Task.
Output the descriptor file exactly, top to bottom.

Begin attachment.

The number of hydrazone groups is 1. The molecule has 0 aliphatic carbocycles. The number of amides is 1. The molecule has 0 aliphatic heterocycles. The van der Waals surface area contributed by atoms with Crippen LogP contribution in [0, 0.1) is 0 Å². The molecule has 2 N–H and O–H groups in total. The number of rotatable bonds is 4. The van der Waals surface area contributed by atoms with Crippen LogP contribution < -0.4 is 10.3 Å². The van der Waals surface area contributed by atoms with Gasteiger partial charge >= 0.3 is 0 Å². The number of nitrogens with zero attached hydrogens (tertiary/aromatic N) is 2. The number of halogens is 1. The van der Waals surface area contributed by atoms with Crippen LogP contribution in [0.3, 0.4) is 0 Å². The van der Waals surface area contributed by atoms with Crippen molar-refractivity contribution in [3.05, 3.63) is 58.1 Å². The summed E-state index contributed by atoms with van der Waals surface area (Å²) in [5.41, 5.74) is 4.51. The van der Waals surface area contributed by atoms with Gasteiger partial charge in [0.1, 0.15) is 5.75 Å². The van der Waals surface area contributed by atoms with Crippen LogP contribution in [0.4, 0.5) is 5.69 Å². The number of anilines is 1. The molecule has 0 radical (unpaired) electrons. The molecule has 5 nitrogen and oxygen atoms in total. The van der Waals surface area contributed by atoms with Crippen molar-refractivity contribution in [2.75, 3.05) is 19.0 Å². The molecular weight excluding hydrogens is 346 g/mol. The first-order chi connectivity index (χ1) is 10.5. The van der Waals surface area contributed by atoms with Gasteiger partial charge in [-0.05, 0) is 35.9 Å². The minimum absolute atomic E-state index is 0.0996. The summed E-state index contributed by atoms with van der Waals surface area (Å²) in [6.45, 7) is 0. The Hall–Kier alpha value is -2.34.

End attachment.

The number of hydrazone groups is 1. The molecule has 0 aliphatic carbocycles. The number of amides is 1. The molecule has 0 aliphatic heterocycles. The van der Waals surface area contributed by atoms with Crippen LogP contribution in [0, 0.1) is 0 Å². The molecule has 2 N–H and O–H groups in total. The number of rotatable bonds is 4. The van der Waals surface area contributed by atoms with Crippen LogP contribution < -0.4 is 10.3 Å². The van der Waals surface area contributed by atoms with Gasteiger partial charge >= 0.3 is 0 Å². The number of nitrogens with zero attached hydrogens (tertiary/aromatic N) is 2. The number of halogens is 1. The van der Waals surface area contributed by atoms with Crippen LogP contribution in [0.3, 0.4) is 0 Å². The van der Waals surface area contributed by atoms with Crippen molar-refractivity contribution in [3.05, 3.63) is 58.1 Å². The summed E-state index contributed by atoms with van der Waals surface area (Å²) in [5.41, 5.74) is 4.51. The van der Waals surface area contributed by atoms with Gasteiger partial charge in [0.1, 0.15) is 5.75 Å². The van der Waals surface area contributed by atoms with Crippen LogP contribution in [0.4, 0.5) is 5.69 Å². The number of anilines is 1. The molecule has 0 radical (unpaired) electrons. The molecule has 5 nitrogen and oxygen atoms in total. The van der Waals surface area contributed by atoms with Crippen molar-refractivity contribution in [2.75, 3.05) is 19.0 Å². The molecular weight excluding hydrogens is 346 g/mol. The first-order chi connectivity index (χ1) is 10.5. The van der Waals surface area contributed by atoms with Gasteiger partial charge in [-0.05, 0) is 35.9 Å². The minimum absolute atomic E-state index is 0.0996. The summed E-state index contributed by atoms with van der Waals surface area (Å²) in [6.45, 7) is 0. The Hall–Kier alpha value is -2.34.